Sometimes, apartment developments are named after real people. The Irene, an apartment building in Chevy Chase, Md., was built by Abe Pollin, who went on to own Washington’s professional basketball and hockey teams before he passed away. Pollin named the building after his bride.

The nearby Elizabeth also was named for its builder’s wife. Glad he didn’t use the more familiar form of her name, though. Somehow, “I live at the Betsy” doesn’t sound nearly as chic. Then there are the guys who — no kidding — have named one project after their wives and the next after their girlfriends.

Often, though, there’s more of a story behind the name. The Doris, in Wheeling, W.V., takes its name from the late Doris Woda of developer Woda Cooper Companies. Doris’ son Jeffrey named the development after his mom in honor of her deep connection with the city of Wheeling and with housing.

There was a real Miriam behind the Miriam Apartments in Chicago, too. That was Sister Miriam, who tended to the poor and whose 66-room SRO was recently upgraded to 66 studios, each with its own bathroom and kitchenette. Some people have called this kind of upgrade, done without expanding the size of the building, a small miracle, but then again Sister Miriam’s boss was a notable miracle-worker Himself.

As with Big Emma and Little Emma in Springdale, Ark., sometimes a first name on a building may not refer to an actual person at all. These two developments, totaling about 100 units, were named after the street where they are located. The street itself seems to have been named after the stepdaughter of the first mayor of Springdale way back in the day.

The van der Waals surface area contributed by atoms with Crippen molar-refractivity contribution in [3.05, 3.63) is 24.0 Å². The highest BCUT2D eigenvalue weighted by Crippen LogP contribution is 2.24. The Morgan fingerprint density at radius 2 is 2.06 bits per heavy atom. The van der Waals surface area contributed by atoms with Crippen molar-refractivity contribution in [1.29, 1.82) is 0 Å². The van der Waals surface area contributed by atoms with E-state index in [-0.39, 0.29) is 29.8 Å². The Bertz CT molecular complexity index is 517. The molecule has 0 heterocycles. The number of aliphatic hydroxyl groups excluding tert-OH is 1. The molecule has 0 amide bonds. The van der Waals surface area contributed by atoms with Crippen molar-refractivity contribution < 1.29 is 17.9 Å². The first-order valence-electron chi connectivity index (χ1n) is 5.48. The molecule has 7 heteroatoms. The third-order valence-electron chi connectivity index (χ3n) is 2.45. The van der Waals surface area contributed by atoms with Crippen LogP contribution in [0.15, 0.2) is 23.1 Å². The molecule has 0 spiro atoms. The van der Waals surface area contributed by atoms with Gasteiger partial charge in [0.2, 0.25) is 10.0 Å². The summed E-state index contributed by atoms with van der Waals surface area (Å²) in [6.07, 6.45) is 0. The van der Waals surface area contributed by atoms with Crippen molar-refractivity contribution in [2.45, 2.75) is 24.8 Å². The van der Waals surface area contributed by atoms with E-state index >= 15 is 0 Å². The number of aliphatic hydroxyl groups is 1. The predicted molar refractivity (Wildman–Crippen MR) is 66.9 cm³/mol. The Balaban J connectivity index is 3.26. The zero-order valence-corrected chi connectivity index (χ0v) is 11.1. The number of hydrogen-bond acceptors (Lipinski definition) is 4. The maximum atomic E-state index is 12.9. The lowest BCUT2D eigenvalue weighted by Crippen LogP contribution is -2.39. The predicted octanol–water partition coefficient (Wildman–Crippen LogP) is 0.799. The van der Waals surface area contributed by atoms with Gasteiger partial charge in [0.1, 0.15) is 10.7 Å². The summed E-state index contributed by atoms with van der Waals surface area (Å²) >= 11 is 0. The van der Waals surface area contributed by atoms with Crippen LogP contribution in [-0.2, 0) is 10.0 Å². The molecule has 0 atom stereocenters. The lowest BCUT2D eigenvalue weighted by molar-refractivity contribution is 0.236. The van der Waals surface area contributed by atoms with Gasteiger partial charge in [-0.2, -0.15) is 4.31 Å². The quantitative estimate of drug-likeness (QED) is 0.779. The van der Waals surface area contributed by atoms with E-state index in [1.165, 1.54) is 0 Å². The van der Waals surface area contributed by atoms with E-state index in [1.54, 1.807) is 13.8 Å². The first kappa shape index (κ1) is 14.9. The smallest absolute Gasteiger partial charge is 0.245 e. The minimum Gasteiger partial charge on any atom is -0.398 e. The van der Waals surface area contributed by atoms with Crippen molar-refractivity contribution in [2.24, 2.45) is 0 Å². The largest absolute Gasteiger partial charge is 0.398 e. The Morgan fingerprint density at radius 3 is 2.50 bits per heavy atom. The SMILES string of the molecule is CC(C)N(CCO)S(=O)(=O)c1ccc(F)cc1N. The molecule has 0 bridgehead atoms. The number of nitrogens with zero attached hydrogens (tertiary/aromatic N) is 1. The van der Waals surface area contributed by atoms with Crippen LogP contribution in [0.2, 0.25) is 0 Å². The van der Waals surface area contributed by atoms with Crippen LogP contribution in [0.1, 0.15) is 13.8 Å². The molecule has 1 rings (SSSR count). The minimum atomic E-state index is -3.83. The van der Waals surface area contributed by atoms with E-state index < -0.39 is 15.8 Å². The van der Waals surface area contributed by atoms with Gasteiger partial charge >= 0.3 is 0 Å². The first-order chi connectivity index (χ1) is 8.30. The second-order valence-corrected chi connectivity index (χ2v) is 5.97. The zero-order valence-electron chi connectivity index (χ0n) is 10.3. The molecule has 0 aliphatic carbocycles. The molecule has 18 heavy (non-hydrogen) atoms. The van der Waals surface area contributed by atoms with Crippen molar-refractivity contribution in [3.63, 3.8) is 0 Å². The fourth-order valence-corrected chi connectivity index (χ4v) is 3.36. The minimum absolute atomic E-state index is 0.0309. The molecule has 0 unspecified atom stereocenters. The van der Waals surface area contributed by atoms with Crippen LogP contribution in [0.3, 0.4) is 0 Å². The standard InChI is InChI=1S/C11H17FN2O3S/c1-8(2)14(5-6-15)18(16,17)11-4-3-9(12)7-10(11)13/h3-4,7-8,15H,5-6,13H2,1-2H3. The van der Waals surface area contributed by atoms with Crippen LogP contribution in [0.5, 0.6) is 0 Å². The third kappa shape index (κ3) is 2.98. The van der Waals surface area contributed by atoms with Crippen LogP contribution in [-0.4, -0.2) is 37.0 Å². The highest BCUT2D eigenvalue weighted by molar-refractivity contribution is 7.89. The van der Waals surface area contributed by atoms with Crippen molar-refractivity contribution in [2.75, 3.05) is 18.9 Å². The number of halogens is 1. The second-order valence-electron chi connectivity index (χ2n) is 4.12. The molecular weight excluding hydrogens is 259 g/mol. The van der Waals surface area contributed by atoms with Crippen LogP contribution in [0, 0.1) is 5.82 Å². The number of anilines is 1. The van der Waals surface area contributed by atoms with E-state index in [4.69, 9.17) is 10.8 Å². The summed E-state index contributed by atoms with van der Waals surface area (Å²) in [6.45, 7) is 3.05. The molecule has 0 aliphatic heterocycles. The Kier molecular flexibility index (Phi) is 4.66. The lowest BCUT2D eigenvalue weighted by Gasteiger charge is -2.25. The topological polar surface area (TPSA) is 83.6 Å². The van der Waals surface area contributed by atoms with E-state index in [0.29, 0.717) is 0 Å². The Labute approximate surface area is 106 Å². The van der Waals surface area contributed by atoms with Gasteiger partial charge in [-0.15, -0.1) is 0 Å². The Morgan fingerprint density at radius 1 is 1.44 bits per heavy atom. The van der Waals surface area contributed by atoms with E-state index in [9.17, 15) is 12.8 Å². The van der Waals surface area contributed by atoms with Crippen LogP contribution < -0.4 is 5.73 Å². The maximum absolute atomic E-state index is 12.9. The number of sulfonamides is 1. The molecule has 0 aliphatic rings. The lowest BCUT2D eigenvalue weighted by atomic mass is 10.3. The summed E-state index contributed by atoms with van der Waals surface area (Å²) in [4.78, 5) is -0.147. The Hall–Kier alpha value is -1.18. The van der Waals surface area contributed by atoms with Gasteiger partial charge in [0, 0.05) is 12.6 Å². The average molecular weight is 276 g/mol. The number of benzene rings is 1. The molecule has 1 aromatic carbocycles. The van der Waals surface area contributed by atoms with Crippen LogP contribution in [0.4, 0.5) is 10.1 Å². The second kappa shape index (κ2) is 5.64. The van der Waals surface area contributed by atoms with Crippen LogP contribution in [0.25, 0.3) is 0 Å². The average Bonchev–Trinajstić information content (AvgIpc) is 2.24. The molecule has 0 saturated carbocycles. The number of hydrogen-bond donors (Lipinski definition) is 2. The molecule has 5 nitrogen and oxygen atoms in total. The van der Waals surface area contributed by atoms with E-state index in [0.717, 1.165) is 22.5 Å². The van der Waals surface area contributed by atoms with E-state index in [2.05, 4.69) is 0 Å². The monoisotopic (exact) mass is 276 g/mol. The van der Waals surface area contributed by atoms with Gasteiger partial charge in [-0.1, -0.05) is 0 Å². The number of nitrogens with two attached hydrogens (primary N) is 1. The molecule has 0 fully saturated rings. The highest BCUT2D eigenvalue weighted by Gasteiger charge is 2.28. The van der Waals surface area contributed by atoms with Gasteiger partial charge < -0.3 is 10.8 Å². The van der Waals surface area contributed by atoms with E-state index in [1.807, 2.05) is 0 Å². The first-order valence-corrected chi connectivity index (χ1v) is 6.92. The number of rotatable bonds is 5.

The Systematic Approach

As it turns out, there is a much more “scientific” way to name every real estate development, even office buildings. Lavidge, an Arizona ad agency, uses a number of tried-and-true methods to help its clients name their projects. Among them, stick to what was there to begin with, such as the Gas Light District in San Diego, or honor a nearby landmark as in Judiciary Square, and consider spelling, like adding an “e” to the word point Point or Rotonda instead of Rotunda.

California Builder Services, a consulting firm, also has three tips to consider when naming a property: It’s location, your target market and your competition. And on that latter point, the firm warns on its website, be extra careful not to name your place after a nearby community. It not only confuses people, it explains, it could create marketing issues.

Still, there are no rules. The Fifield Cos. took an interesting approach in naming K2, a 34-story apartment tower in downtown Chicago. K2, in Asia, is one of the tallest mountains on Earth. The Chicago building, while certainly not the tallest in the city, will have “the highest level of amenities, architecture and finishes,” the developer says.

K2 is also one of the most difficult peaks—it has the second-highest fatality rate—in the world to climb, and the building was one of the most challenging financing deals the developer had ever put together. It took a consortium of five commercial banks to fund the project.

My associate Mark Fogarty contributed reporting and writing to this column.